Someone I know, knows she is dying this summer. Maybe in June, maybe in July, probably not in September. What does it feel like to have a date, a general idea for when you are going to die? It seems like scheduling a C-section or planning to have ones labor induced.
With a pregnancy we generally know that birth will occur in nine months. This is not always so with this other metamorphosis, this passing from one known form of life to one which is unknown. Not everyone believes he or she will continue BE after death. Fortunately, I do, but what about this life today? How does one live, knowing his or her days are numbered?
All of the training, all of the focus in my life for the past thirty seven eight has been about living in the NOW. Not waiting for the right job, the right house, the right weight, the most money or the man to be present in order to be happy and living a fulfilled life. The only time for anything is this day.
It is not surprising to me that I began writing this piece a few days ago and yesterday the title of the meditation- for- the -day in one of the books I read each morning was “A String of Todays.” Today being all we have. The author of the essay I read is a cancer survivor. He wrote about how having cancer brought him face to face with his own mortality. I can relate, although as usual, I forget.
Nine years ago I took a serious fall off of the porch of my home and landed hard on my head in our concrete driveway. The fall and the resulting injuries happened quickly but were serious, life threatening and took nearly a year to completely heal. I spent two weeks in ICU at Cedars Hospital in Los Angeles in the head trauma unit, with a fractured skull and a brain bleed.
When I came home the day after Christmas, my recovery had just begun. It was slow and lonely. It was recommended that I not talk, watch television or read. My brain needed time to heal. They did not however tell me I could not write, so as soon as I could hold a pen I picked up my journal and began to write about what I was seeing around me. It was as if I were seeing it all for the first time.
Every thing about my life seemed to slow down. My speech, my handwriting, my walk, which was only possible with help. I had hours and days and weeks to stare out of my living room window, watching the seasons change and wondering if I would ever be myself again. What I saw appeared to me in slow motion. I had never valued my life and the simple blessings that I take for granted more than I did during that time. I came face to face with the moments that made up my life and the very real possibility of losing every one of them.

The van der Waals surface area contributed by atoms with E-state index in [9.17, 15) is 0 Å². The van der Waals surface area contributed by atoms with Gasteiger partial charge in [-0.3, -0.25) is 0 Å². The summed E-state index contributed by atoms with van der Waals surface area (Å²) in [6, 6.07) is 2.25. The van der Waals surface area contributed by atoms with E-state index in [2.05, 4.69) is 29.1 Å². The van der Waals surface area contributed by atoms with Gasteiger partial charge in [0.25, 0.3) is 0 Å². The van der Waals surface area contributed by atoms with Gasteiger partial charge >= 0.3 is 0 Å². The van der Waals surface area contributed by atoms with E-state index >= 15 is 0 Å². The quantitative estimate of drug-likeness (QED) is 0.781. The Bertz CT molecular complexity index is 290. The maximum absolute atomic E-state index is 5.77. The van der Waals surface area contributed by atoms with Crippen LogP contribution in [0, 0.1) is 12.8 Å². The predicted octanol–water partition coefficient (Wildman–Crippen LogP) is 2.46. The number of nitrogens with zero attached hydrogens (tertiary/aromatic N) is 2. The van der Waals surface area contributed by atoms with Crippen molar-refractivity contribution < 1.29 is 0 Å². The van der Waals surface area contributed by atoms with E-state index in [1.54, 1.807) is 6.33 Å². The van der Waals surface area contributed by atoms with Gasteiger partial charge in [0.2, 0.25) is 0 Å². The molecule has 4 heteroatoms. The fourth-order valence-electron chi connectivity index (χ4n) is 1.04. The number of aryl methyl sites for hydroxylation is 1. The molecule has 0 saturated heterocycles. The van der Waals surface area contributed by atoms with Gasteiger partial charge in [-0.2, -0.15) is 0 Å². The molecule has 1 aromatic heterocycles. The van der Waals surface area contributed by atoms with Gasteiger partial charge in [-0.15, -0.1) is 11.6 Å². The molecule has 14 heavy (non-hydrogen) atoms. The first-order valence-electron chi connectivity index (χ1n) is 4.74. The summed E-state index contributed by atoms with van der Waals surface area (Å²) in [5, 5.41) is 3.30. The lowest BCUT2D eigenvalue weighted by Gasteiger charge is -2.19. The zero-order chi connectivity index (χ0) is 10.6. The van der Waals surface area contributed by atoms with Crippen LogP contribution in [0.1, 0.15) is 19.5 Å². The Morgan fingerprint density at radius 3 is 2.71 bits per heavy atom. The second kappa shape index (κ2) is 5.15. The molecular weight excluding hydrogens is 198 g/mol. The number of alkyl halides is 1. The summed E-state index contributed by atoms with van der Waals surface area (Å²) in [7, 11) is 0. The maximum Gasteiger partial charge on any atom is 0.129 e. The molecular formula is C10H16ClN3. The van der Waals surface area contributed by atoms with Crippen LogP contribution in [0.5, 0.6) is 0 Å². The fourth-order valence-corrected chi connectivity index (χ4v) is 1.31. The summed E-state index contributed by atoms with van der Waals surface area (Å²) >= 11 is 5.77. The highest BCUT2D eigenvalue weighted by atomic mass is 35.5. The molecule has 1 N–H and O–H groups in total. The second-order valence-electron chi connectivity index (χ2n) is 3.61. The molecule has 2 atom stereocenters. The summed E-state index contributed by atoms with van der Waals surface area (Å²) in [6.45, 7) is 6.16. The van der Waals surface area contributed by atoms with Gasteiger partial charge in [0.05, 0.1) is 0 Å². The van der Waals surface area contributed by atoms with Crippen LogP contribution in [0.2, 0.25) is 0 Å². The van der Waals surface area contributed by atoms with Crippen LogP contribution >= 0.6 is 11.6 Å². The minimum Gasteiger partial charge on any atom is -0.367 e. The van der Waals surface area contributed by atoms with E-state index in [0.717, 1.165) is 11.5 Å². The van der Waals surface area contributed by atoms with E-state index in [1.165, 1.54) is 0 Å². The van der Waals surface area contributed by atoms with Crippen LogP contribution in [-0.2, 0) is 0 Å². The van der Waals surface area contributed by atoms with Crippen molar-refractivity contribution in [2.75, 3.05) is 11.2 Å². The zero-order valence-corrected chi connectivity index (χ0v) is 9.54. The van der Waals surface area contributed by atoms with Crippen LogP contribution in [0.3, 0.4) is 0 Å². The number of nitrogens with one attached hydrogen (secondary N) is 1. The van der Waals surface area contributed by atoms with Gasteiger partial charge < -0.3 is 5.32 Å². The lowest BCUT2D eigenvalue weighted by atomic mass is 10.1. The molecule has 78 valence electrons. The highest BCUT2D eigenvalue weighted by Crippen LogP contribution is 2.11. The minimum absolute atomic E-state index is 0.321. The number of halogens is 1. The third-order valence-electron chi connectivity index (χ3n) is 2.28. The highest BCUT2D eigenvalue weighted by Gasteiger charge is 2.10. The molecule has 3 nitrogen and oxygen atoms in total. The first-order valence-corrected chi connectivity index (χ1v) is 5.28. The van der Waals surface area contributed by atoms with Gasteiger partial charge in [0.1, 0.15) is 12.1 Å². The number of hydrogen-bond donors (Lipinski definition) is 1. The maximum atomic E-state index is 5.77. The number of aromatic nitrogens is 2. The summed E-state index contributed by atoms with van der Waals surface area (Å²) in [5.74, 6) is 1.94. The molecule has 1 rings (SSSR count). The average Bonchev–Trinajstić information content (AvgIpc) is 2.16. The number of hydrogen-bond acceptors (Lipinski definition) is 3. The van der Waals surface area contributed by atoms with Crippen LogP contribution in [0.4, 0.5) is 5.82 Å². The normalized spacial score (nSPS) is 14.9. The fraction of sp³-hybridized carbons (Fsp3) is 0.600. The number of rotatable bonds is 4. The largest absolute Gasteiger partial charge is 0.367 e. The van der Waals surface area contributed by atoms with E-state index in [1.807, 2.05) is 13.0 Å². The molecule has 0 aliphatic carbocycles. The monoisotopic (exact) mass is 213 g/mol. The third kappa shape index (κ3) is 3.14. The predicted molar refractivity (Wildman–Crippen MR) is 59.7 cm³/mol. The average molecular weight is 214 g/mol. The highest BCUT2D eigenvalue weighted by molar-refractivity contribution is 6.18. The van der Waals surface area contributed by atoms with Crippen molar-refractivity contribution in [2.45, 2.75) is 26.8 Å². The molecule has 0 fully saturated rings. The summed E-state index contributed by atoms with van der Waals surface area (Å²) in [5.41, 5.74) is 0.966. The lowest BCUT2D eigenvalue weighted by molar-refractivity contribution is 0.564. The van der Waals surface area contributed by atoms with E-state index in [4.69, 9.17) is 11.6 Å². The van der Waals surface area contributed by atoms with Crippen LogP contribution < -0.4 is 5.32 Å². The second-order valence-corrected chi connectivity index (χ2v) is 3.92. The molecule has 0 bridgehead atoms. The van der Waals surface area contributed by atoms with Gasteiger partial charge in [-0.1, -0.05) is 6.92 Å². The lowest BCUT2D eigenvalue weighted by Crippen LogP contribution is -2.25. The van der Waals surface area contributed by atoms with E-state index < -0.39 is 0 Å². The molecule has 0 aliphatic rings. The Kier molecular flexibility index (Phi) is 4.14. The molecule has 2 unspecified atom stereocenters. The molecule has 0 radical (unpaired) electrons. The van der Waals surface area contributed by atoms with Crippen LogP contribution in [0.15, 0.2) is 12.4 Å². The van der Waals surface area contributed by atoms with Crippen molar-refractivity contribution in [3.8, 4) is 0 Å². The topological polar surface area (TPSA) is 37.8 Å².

When I began to heal, the doctors told me, that I had been only a millimeter from death. I knew it was true. Even as I lay on a gurney in the emergency room after my fall, the Nero-surgeon had said to Tom and me that if it became necessary to operate to stop the bleeding, it would most likely be fatal. I remember asking myself, “Am I ready to die? I don’t think so.” was my answer. Still, every day, I forget that life is only on loan to me.
Sometimes when I am trying to comprehend life, I imagine I have been sent far off to a years-long, sleep-away- camp by a benevolent parent. Much like the students from around the globe that stay with my daughter while they are in this country to learn English. I am here to learn as a spiritual being having a human experience.
I think of dying as going home from camp. When it is time to leave camp I will say goodbye to the friends I have made, I will thank the counselors and teachers, I will take pictures with my favorite people, say "I love you" to everyone, forgive everyone, have one more picnic by the lake and say a tearful farewell. I can do all of that IF I know in advance. As of today, I do not know my departure date but I know for sure there will be one. I want to live each day as though it could be my last.
Now I think about my friend with only weeks remaining. She has a husband of many years, dogs, a home, plants she cares for. She has a career with throngs of friends, clients and family who care deeply for her and will miss her every day. I want to think of her as just going home from camp. I hope she has taken the pictures and had the picnics and said all of the “I love you” she can possibly say.
In the meantime, I am planning to go on a hike, play badminton with my husband, go kayaking and take my dogs for a walk. I am hoping to see my grandson’s third-grade play. I am expecting to go to my granddaughter’s high school graduation, I will pray to be up early tomorrow to see the sun rise, say "thank you" and try to remember that there WILL be an end to all of this. I want this camp to change me. I want it to count. I want to go home as an expert human being, having received and appreciated the generous gift of being alive right now on planet earth.
My life is so glamorous! It’s just not fair, lucky for me!!